the highest form of passion

shikan-taza

::

My Comment:

Sitting is a term that has a deep meaning in Zen. Krishnamurti calls it ‘complete negation which is the highest form of passion’. Sitting in this sense calls for all of our energy on all levels.When there is any loss of energy through identification with our fears, desires, ambitions, visions, regrets, opinions, etc. etc. then we do not have the energy required for this highest form of passion.  Continue reading

honest with yourself

::

“…completely quiet, neither thinking nor afraid, and yet be extraordinarily, passionately alive…”

::

Krishnamurti:

…we do not ask. We want to be told. One of the most curious things in the structure of our psyche is that we all want to be told because we are the result of the propaganda of ten thousand years. We want to have our thinking confirmed and corroborated by another, whereas to ask a question is to ask it of yourself. What I say has very little value. You will forget it the moment you shut this book, or you will remember and repeat certain phrases, or you will compare what you have read here with some other book – but you will not face your own life. And that is all that matters – your life, yourself, your pettiness, your shallowness, your brutality, your violence, your greed, your ambition, your daily agony and endless sorrow – that is what you have to understand and nobody on earth or in heaven is going to save you from it but yourself.

Continue reading

maturity of heart and mind is essential

This rabbit symbolizes the alertness needed to enter into Nisargadatta’s understanding.

::

My Comment: 

In this excerpt from the talks with Nisargadatta (I AM THAT) three Sanskrit terms are used: 1. vyakta (the observer); 2. vyakti (the observed, also the person); and 3. avyakta (the ground of observation, also the Supreme or Absolute). The three are really only one and this talk goes into an understanding of their relationship to each other for the purpose of deepening our understanding of how consciousness works. Strictly speaking they have no relationship to each other because they are one:

Q: What is the relation between the vyakta and the avyakta?

Nisargadatta Maharaj: How can there be relation when they are one? All talk of separation and relation is due to the distorting and corrupting influence of ‘I-am-the-body’ idea. The outer self (vyakti) is merely a projection on the body-mind of the inner self (vyakta), which again is only an expression of the Supreme Self (avyakta) which is all and none.

::

In the following passages Nisargadatta goes into more detail on this topic, which some of you might find as enlightening as I do:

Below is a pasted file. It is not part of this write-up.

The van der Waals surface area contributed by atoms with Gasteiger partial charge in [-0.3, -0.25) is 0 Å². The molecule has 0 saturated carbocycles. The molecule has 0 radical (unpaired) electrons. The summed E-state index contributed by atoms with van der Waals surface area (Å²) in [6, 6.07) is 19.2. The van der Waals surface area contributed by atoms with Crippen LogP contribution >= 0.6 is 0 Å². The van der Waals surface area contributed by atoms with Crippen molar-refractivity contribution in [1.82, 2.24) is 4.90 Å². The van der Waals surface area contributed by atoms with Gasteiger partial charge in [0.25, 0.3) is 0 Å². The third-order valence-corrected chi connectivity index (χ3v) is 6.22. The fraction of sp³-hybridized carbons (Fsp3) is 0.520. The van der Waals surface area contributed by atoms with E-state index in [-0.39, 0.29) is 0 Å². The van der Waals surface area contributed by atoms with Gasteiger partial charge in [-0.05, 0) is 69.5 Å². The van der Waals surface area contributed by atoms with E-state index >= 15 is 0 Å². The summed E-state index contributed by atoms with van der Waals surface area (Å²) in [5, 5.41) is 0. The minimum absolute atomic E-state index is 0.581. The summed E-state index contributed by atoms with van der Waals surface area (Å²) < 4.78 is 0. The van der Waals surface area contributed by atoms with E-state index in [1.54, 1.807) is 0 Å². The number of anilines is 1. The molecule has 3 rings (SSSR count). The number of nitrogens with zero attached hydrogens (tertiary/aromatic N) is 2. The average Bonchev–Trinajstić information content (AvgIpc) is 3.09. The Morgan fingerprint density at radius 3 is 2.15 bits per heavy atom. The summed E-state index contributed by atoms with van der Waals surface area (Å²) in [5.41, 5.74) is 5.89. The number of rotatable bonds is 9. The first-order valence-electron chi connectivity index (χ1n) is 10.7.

Continue reading

be the fish, be the water

::

The observer is the observed.

::

I am alone. “I alone am.” These enigmatic words were the catalyst for Nisargadatta to awaken to his true state. What arises in me when I let them sink in?

All mirrors show me movements of my energy stream for the purpose of auto-correction because this existence strives continually for balance and the cancelling out of all imbalance. Continue reading

awake without any challenge

::

“…knowing yourself so completely

that the mind is no longer seeking.”

My Comment: Krishnamurti enters here into an understanding that requires us to use our cognitive faculty of the mind to think logically, but also to allow our direct perception of life to be active at the same time. He explores here what it means to make demands on life and how this movement of ‘demand’ will create its own perception which is limited and tainted by the demand itself.

In the second part of this excerpt Krishnamurti speaks once again about meditation:
“Meditation is one of the greatest arts in life – perhaps the greatest, and one cannot possibly learn it from anybody, that is the beauty of it.”  

So it is about the mind itself learning about its own movement and out of that learning it changes the way it moves.

These passages ask you to let them sink in beyond the surface which wants to know if something confirms its present view of things or contradicts them. Here the outcome is unknown and it is uncomfortable to not be given anything to ‘hold on to’. Krishnamurti asks us to be our own master.

Enjoy! Continue reading

our toys absorb us

My Comment:

When Krishnamurti speaks of a mind that has no center and no periphery and therefore no space and no time I feel myself transported to an understanding of all of us, indeed all of existence, as one being. All of our concepts are false, are trickery of the mind. I am not ‘I’, you are not ‘you’, he/she is not… etc. I know that state in which all identities have been melted away by the vastness and power that is not of our language or our individual perception. Each of us knows of that power and yet we succumb to such trivial discrimination that creates this illusion of separation.Now could be the time when these illusions will no longer be able to propagate themselves through us. We are living right now in eternity and yet we persevere in distracting ourselves from this obvious fact. Perhaps, just perhaps, now is the time for us to finally ‘get real’. Why not? Continue reading

food for contemplation

Very similar to our Cob House Sauna

::

There is nothing wrong with your world, it is your thinking yourself to be separate from it that creates disorder.

::

My Comment: Today there was a really hot sauna here at the Lost Valley Community. It is in a beautiful cob structure, large enough for 12 – 15 persons comfortably. I had 4 cycles of hot sauna and dunking in the nearby stream – ice cold! Delightful. The result is that I am able to present to you these thoughts of Nisargadatta that I have been contemplating for the last few days, but my eyes are not focusing well enough for me to write my thoughts on his thoughts – so here you have his thoughts, pure and simple! May they invite you to explore consciousness… Continue reading